Jor-El tells his son a story about Krypton’s destruction in Superman #13, by writer Brian Michael Bendis, artists Brandon Peterson and Ivan Reis, inker Joe Prado, colorist Alex Sinclair, and letterer David Sharp. This issue shows a bit more of Bendis’ retconning of the destruction and… it’s actually pretty good. In fact, there’s some ambiguity to the whole thing that fits very well.
In the past, Jor-El tells Lara about his meeting with the Kryptonian Science Council and how they ultimately rejected his evidence about Krypton’s impending doom. Later that night, he goes to the Circle for help, a mysterious cabal of beings who make galaxy spanning decisions in secret. Seeing as how he has helped them all multiple times, he expects them to help him, but none of them seem to want. When he threatens them, the Oan delegate brings up Rogol Zaar, and the whole thing ends tensely. Afterward, Jor-El goes to the lower levels of the city to ask around about Rogol Zaar, but is attacked by Thanagarian assassins. He escapes them and goes home. He tells Lara it’s time to get the baby off the planet, but then the ground starts shaking. He calls the CCircle for help, but only two of the delegates answer and neither of them are willing to do much to help Krypton nor do they believe that this is actually the end of the planet. In the present, Jor-El finishes his story to Superman, and they argue about Jor-El’s methods. Superman asks why they’re going to Krypton’s remnants, and Jor-El tells it’s so they can find the truth. On Earth, Lex Luthor goes to Lois Lane and makes her an offer that she can’t refuse.
So, for the past year, a lot of fans have been dreading the whole reveal of Bendis’ destruction of Krypton retcon. The entire thing with Rogol Zaar destroying Krypton seemed a bit much to many readers. Krypton’s destruction, brought on by the hubris of its people, is one of those story beats that is kind of perfect and fits into Superman’s character- instead of being an arrogant superbeing, he’s a humble man just trying to do good. Bendis’ history of retconning things to make his stories work is one of the things that many readers don’t like about him, and when he does do it, it’s usually not very good. This issue gives readers a glimpse into the events leading up to the death of Krypton and, really, not much has changed. Sure, Rogol Zaar is mentioned, and readers don’t know what part he played in the destruction of the planet, but the way this issue presents it makes it seem like the planet has already begun to destroy itself in the way that readers have always known. What part, if any, that Zaar plays in the destruction is unknown at this point, and that’s a very good thing. Perhaps when he gets there, the end of the planet has already begun, and he just does something to exacerbate it. Whatever happens, so far, this seems like smart writing.
Superman and Jor-El arguing about Jor-El’s part in the Circle is great, as well. Superman is a person who is definitely against shadowy cabals making decisions that affect the lives of others and takes to Jor-El to task for it. Jor-El, in his own defense, compares the Circle to the Justice League, not understanding the fundamental difference between the two. Jor-El has been shown to be a character who doesn’t really understand other people and can only look at things through his own perspective without understanding what the other person is. To quote Tolkien, “He only understands things through his own malice.” If he was part of a shadowy cabal, he wants to believe his son would be as well, without understanding the massive difference between the Circle and the League. The issue ends with Lex giving Lois a mysterious box, tying in the whole Year of the Villain arc that DC is doing and it’s a beautiful ending. Lex and Lois have always had a strange relationship of grudging mutual respect, and it feels like he’s entrusting her with something here. This works very well with how the characters have interacted. Lex would trust Lois to do the right thing, even at the cost of the heroes. Especially at the expense of the heroes.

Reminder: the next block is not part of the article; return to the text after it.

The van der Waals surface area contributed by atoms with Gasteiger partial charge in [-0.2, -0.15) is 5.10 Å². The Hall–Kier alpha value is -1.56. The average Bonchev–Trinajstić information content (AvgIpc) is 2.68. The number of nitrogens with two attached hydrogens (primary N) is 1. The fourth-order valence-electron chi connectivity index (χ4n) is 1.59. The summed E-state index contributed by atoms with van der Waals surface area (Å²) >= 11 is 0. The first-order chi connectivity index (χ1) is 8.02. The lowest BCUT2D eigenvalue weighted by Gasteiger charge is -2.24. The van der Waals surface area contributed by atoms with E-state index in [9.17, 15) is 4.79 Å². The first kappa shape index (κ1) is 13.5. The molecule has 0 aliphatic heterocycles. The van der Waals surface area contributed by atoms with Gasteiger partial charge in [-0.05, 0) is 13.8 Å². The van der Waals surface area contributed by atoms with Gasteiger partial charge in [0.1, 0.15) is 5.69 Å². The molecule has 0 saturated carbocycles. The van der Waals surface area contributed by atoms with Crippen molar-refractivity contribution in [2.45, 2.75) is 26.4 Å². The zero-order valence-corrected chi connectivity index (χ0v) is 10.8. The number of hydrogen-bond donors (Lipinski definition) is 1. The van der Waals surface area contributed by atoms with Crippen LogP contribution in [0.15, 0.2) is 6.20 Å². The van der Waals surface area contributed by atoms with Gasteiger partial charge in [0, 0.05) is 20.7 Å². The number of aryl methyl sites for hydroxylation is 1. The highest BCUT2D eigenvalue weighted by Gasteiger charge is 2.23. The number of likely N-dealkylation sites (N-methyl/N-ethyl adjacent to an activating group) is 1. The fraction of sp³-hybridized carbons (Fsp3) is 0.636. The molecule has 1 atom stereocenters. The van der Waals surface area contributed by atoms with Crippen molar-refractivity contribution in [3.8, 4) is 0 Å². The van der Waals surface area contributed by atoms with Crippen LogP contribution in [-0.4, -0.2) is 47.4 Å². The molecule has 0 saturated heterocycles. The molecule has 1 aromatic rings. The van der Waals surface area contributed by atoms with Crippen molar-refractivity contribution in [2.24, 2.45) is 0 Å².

Brandon Peterson is back for most of the art in this one, and his work is terrific, as usual. His clean, detailed line work make the pages really pop. His character acting is top notch, really allowing readers to get what’s going on emotionally to the characters, making Bendis’ dialogue that much better. The three-page action scene where the Thanagarians attack Jor-El is excellent. It’s kinetic and perfectly paced. The detail never slacks for a moment. Ivan Reis handles the last three pages, and they’re fine. There seems to be a little too much shading at some points, giving those pages a dark, almost grainy look. Following up Peterson’s super clean, hyper-detailed pencils, they are kind of lackluster.
Superman #13 is a treat. Bendis made his retconning very non-obtrusive so far with this story, and that works in its favor. There are a few flaws, the Tamaranean delegate of the Circle refers to his cousin’s bar mitzvah and makes a phone joke that doesn’t work at all, but the rest of the issue is pitch perfect. There’s an understanding of these characters, throughout the chapter, that is quite different from Bendis’ usual style of writing. The art is the icing on the cake. Brandon Peterson has only gotten better over the years, and his work on this title is some of the strongest of his career. Ivan Reis’ pages aren’t as good, but they certainly aren’t bad. This is a near perfect comic.